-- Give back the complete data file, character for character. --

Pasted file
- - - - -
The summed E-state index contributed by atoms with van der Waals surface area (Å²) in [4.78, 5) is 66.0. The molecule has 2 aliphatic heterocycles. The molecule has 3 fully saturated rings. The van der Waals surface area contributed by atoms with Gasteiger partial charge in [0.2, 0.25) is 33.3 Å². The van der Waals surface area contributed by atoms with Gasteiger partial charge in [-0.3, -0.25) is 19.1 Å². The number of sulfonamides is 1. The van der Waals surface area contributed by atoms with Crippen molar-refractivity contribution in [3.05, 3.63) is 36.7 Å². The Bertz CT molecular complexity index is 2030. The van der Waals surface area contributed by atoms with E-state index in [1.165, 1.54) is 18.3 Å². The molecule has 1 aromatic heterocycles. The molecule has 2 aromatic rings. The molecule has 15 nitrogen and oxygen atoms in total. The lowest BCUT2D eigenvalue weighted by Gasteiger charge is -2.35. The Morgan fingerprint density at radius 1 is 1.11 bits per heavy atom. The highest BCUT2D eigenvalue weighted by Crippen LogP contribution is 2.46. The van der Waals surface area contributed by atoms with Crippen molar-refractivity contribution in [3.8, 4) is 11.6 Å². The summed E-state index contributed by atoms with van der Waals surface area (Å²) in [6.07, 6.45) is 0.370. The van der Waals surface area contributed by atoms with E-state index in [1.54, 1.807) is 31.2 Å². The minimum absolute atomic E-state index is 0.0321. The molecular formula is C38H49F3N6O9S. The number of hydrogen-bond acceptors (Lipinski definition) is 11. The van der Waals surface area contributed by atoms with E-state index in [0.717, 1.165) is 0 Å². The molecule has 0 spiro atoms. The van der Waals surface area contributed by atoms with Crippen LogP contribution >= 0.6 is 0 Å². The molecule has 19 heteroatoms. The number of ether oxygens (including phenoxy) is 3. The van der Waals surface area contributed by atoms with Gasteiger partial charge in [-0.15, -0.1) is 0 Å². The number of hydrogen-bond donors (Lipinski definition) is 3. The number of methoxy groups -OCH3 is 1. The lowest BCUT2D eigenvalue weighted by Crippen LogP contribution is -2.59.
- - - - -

The summed E-state index contributed by atoms with van der Waals surface area (Å²) in [4.78, 5) is 66.0. The molecule has 2 aliphatic heterocycles. The molecule has 3 fully saturated rings. The van der Waals surface area contributed by atoms with Gasteiger partial charge in [0.2, 0.25) is 33.3 Å². The van der Waals surface area contributed by atoms with Gasteiger partial charge in [-0.3, -0.25) is 19.1 Å². The number of sulfonamides is 1. The van der Waals surface area contributed by atoms with Crippen molar-refractivity contribution in [3.05, 3.63) is 36.7 Å². The Bertz CT molecular complexity index is 2030. The van der Waals surface area contributed by atoms with E-state index in [1.165, 1.54) is 18.3 Å². The molecule has 1 aromatic heterocycles. The molecule has 2 aromatic rings. The molecule has 15 nitrogen and oxygen atoms in total. The lowest BCUT2D eigenvalue weighted by Gasteiger charge is -2.35. The Morgan fingerprint density at radius 1 is 1.11 bits per heavy atom. The highest BCUT2D eigenvalue weighted by Crippen LogP contribution is 2.46. The van der Waals surface area contributed by atoms with Crippen molar-refractivity contribution in [3.8, 4) is 11.6 Å². The summed E-state index contributed by atoms with van der Waals surface area (Å²) in [6.07, 6.45) is 0.370. The van der Waals surface area contributed by atoms with E-state index in [1.54, 1.807) is 31.2 Å². The minimum absolute atomic E-state index is 0.0321. The molecular formula is C38H49F3N6O9S. The number of hydrogen-bond acceptors (Lipinski definition) is 11. The van der Waals surface area contributed by atoms with E-state index in [0.717, 1.165) is 0 Å². The molecule has 0 spiro atoms. The van der Waals surface area contributed by atoms with Crippen LogP contribution >= 0.6 is 0 Å². The molecule has 19 heteroatoms. The number of ether oxygens (including phenoxy) is 3. The van der Waals surface area contributed by atoms with Gasteiger partial charge in [-0.15, -0.1) is 0 Å². The number of hydrogen-bond donors (Lipinski definition) is 3. The number of methoxy groups -OCH3 is 1. The lowest BCUT2D eigenvalue weighted by Crippen LogP contribution is -2.59.